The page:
BREEDING HERD TESTED AT WEANING (POS/NEG)* GROW-FINISH EXPOSURE VACCINATE BREEDING HERD FOR PRRS? VACCINATE GROWING PIGS FOR PRRS?
+
(Positive and unstable)
+ + YES
(attain stability)
YES**
+
(Positive and stable)
+ YES
(maintain stability)
YES
+
(Positive and stable)
YES
(maintain stability)
NO

(Negative)
+ Not Recommended YES

(Negative)
Not Recommended NO

*PRRS PCR assessment of pigs at weaning.
​**Studies demonstrate the benefit of vaccinating growing pigs when PRRS virus prevalence is low (<20% positive PCR pools).

​This decision should be made under the direct consultation of a veterinarian. Gilts should be vaccinated twice — 30 days apart — with the last dose occurring four weeks prior to entry into the breeding herd. Always work with your herd veterinarian when developing vaccination protocols. Read and follow label directions.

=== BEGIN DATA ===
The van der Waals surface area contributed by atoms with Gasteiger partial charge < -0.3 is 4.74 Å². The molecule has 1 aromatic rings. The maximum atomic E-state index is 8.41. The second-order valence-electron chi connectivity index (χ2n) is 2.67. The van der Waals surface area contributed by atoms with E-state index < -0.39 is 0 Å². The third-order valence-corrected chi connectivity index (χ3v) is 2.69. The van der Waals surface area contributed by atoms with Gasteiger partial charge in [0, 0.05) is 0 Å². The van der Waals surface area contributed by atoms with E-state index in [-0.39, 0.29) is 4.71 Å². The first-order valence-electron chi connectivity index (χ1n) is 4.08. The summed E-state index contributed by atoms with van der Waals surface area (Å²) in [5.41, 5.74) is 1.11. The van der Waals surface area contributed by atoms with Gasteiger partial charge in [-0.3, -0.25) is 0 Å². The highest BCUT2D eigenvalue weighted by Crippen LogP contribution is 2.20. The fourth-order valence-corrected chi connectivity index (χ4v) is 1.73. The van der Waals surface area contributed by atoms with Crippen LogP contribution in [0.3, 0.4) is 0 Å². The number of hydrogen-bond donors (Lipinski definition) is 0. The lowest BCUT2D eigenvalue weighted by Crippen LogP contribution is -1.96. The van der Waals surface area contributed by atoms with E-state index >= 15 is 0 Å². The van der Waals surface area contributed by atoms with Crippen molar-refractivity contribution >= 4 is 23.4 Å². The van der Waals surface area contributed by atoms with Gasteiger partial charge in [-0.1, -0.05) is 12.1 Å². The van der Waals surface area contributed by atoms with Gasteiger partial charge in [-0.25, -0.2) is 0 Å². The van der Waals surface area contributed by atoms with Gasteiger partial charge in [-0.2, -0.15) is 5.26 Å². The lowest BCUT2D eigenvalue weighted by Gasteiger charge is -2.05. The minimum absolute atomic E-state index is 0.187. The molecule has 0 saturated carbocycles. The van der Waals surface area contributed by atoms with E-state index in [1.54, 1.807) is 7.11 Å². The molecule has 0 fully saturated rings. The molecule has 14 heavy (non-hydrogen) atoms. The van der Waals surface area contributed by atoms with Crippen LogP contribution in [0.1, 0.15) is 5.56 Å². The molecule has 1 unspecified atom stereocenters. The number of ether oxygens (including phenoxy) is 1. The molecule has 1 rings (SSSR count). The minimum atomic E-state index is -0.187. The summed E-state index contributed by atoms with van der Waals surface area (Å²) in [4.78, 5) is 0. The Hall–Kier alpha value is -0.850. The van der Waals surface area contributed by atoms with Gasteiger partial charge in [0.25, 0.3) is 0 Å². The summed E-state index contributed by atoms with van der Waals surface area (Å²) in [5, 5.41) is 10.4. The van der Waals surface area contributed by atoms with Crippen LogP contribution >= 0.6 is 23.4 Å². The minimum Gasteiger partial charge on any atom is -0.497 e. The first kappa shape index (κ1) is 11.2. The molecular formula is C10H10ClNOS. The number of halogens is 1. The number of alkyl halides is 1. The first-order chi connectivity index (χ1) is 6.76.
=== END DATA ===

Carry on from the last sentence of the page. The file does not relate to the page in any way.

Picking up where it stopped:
​ 

References:
Holtkcamp, D, Kliebenstein JB, Neumann EJ, et al. 2013. Assessment of the economic impact of porcine reproductive and respiratory syndrome virus on United States pork producers. J Swine Health Prod 2013:21(2): 72–84.
Roof M, et al. Efficacy of modified-live virus porcine reproductive and respiratory virus vaccines against heterologous respiratory challenge. 2003, IPVS, p. 117.
Jordan D, Layton S, Philips R, Genzow M. Modified-live PRRS vaccination provides heterologous protection against virulent 1-18-2 challenge. 2009. Leman Conference.
Roof MB, Vaughn E, Rurkhart K, Johnson W. Meta-analysis of 16 modified-live PRRS vaccination challenge studies. International Symposium of Emerging and Reemerging Swine Diseases, 2007.